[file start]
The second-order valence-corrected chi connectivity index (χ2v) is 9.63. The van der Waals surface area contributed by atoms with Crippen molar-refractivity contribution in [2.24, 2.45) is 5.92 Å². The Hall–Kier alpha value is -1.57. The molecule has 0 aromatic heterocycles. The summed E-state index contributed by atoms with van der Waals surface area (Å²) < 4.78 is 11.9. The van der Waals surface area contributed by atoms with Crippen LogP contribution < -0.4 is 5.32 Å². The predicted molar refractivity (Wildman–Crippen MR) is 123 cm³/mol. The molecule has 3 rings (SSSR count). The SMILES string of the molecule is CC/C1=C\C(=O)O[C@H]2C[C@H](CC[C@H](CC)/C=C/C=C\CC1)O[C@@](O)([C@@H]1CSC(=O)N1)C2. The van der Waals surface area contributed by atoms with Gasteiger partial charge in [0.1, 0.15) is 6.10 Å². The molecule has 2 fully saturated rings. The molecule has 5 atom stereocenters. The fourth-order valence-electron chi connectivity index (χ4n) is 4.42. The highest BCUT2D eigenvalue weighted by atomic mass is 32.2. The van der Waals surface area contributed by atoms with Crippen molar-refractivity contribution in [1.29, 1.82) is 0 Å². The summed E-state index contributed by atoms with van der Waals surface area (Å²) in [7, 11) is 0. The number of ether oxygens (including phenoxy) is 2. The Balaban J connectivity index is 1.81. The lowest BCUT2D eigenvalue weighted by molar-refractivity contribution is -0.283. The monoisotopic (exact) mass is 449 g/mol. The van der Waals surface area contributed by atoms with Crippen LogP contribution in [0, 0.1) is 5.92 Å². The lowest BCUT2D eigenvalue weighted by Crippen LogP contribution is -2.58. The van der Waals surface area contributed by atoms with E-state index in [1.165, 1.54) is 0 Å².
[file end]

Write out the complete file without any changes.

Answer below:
The second-order valence-corrected chi connectivity index (χ2v) is 9.63. The van der Waals surface area contributed by atoms with Crippen molar-refractivity contribution in [2.24, 2.45) is 5.92 Å². The Hall–Kier alpha value is -1.57. The molecule has 0 aromatic heterocycles. The summed E-state index contributed by atoms with van der Waals surface area (Å²) < 4.78 is 11.9. The van der Waals surface area contributed by atoms with Crippen LogP contribution < -0.4 is 5.32 Å². The predicted molar refractivity (Wildman–Crippen MR) is 123 cm³/mol. The molecule has 3 rings (SSSR count). The SMILES string of the molecule is CC/C1=C\C(=O)O[C@H]2C[C@H](CC[C@H](CC)/C=C/C=C\CC1)O[C@@](O)([C@@H]1CSC(=O)N1)C2. The van der Waals surface area contributed by atoms with Gasteiger partial charge in [0.1, 0.15) is 6.10 Å². The molecule has 2 fully saturated rings. The molecule has 5 atom stereocenters. The fourth-order valence-electron chi connectivity index (χ4n) is 4.42. The highest BCUT2D eigenvalue weighted by atomic mass is 32.2. The van der Waals surface area contributed by atoms with Crippen molar-refractivity contribution in [1.29, 1.82) is 0 Å². The summed E-state index contributed by atoms with van der Waals surface area (Å²) in [7, 11) is 0. The number of ether oxygens (including phenoxy) is 2. The Balaban J connectivity index is 1.81. The lowest BCUT2D eigenvalue weighted by molar-refractivity contribution is -0.283. The monoisotopic (exact) mass is 449 g/mol. The van der Waals surface area contributed by atoms with Crippen LogP contribution in [0, 0.1) is 5.92 Å². The lowest BCUT2D eigenvalue weighted by Crippen LogP contribution is -2.58. The van der Waals surface area contributed by atoms with E-state index in [1.165, 1.54) is 0 Å².